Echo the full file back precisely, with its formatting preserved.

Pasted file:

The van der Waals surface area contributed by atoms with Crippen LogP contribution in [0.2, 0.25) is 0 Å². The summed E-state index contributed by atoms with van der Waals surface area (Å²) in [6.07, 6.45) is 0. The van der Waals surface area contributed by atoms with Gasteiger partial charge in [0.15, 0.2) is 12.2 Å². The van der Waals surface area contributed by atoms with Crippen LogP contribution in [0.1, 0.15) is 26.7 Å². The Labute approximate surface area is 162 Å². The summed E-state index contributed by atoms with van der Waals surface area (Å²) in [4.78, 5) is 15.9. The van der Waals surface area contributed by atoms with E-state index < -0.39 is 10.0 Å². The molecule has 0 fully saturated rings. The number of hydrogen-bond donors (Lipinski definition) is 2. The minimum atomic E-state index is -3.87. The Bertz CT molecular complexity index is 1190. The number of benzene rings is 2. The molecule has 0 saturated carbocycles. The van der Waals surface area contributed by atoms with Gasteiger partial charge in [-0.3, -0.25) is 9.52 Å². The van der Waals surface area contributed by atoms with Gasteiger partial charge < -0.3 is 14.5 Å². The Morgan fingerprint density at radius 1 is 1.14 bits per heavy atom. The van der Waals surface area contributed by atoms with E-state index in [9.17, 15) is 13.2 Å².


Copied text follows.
The van der Waals surface area contributed by atoms with Crippen LogP contribution in [0.2, 0.25) is 0 Å². The summed E-state index contributed by atoms with van der Waals surface area (Å²) in [6.07, 6.45) is 0. The van der Waals surface area contributed by atoms with Gasteiger partial charge in [0.15, 0.2) is 12.2 Å². The van der Waals surface area contributed by atoms with Crippen LogP contribution in [0.1, 0.15) is 26.7 Å². The Labute approximate surface area is 162 Å². The summed E-state index contributed by atoms with van der Waals surface area (Å²) in [4.78, 5) is 15.9. The van der Waals surface area contributed by atoms with E-state index < -0.39 is 10.0 Å². The molecule has 0 fully saturated rings. The number of hydrogen-bond donors (Lipinski definition) is 2. The minimum atomic E-state index is -3.87. The Bertz CT molecular complexity index is 1190. The number of benzene rings is 2. The molecule has 0 saturated carbocycles. The van der Waals surface area contributed by atoms with Gasteiger partial charge in [-0.3, -0.25) is 9.52 Å². The van der Waals surface area contributed by atoms with Gasteiger partial charge < -0.3 is 14.5 Å². The Morgan fingerprint density at radius 1 is 1.14 bits per heavy atom. The van der Waals surface area contributed by atoms with E-state index in [9.17, 15) is 13.2 Å².